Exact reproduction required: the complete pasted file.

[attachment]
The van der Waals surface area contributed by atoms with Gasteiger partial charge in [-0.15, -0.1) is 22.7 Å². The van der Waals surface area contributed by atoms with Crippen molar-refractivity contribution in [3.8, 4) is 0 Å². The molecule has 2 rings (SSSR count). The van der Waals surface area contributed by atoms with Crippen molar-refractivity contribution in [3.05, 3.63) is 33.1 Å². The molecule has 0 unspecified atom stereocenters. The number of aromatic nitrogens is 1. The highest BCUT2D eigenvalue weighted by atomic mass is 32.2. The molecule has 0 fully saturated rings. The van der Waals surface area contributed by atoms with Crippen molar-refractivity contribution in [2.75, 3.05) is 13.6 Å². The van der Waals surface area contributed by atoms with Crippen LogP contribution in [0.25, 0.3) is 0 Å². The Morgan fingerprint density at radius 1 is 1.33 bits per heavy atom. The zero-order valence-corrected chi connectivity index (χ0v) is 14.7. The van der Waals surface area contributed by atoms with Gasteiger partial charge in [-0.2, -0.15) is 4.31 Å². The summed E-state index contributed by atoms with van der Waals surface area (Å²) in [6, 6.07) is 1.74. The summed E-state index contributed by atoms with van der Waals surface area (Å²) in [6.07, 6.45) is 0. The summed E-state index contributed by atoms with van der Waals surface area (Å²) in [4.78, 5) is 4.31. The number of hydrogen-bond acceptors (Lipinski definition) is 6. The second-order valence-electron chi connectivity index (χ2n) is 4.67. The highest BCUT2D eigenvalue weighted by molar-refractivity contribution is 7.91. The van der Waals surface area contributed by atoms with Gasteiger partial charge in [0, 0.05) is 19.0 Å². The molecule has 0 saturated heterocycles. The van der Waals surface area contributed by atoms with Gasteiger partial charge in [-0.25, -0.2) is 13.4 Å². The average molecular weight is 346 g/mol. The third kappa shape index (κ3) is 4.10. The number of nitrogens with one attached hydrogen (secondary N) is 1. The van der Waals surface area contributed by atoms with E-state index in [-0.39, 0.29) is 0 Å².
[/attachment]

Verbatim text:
The van der Waals surface area contributed by atoms with Gasteiger partial charge in [-0.15, -0.1) is 22.7 Å². The van der Waals surface area contributed by atoms with Crippen molar-refractivity contribution in [3.8, 4) is 0 Å². The molecule has 2 rings (SSSR count). The van der Waals surface area contributed by atoms with Crippen molar-refractivity contribution in [3.05, 3.63) is 33.1 Å². The molecule has 0 unspecified atom stereocenters. The number of aromatic nitrogens is 1. The highest BCUT2D eigenvalue weighted by atomic mass is 32.2. The molecule has 0 fully saturated rings. The van der Waals surface area contributed by atoms with Crippen molar-refractivity contribution in [2.75, 3.05) is 13.6 Å². The van der Waals surface area contributed by atoms with Crippen LogP contribution in [0.25, 0.3) is 0 Å². The Morgan fingerprint density at radius 1 is 1.33 bits per heavy atom. The zero-order valence-corrected chi connectivity index (χ0v) is 14.7. The van der Waals surface area contributed by atoms with Gasteiger partial charge in [-0.2, -0.15) is 4.31 Å². The summed E-state index contributed by atoms with van der Waals surface area (Å²) in [6, 6.07) is 1.74. The summed E-state index contributed by atoms with van der Waals surface area (Å²) in [6.07, 6.45) is 0. The summed E-state index contributed by atoms with van der Waals surface area (Å²) in [4.78, 5) is 4.31. The number of hydrogen-bond acceptors (Lipinski definition) is 6. The second-order valence-electron chi connectivity index (χ2n) is 4.67. The highest BCUT2D eigenvalue weighted by molar-refractivity contribution is 7.91. The van der Waals surface area contributed by atoms with Gasteiger partial charge in [0, 0.05) is 19.0 Å². The molecule has 0 saturated heterocycles. The van der Waals surface area contributed by atoms with Gasteiger partial charge in [-0.25, -0.2) is 13.4 Å². The average molecular weight is 346 g/mol. The third kappa shape index (κ3) is 4.10. The number of nitrogens with one attached hydrogen (secondary N) is 1. The van der Waals surface area contributed by atoms with E-state index in [-0.39, 0.29) is 0 Å².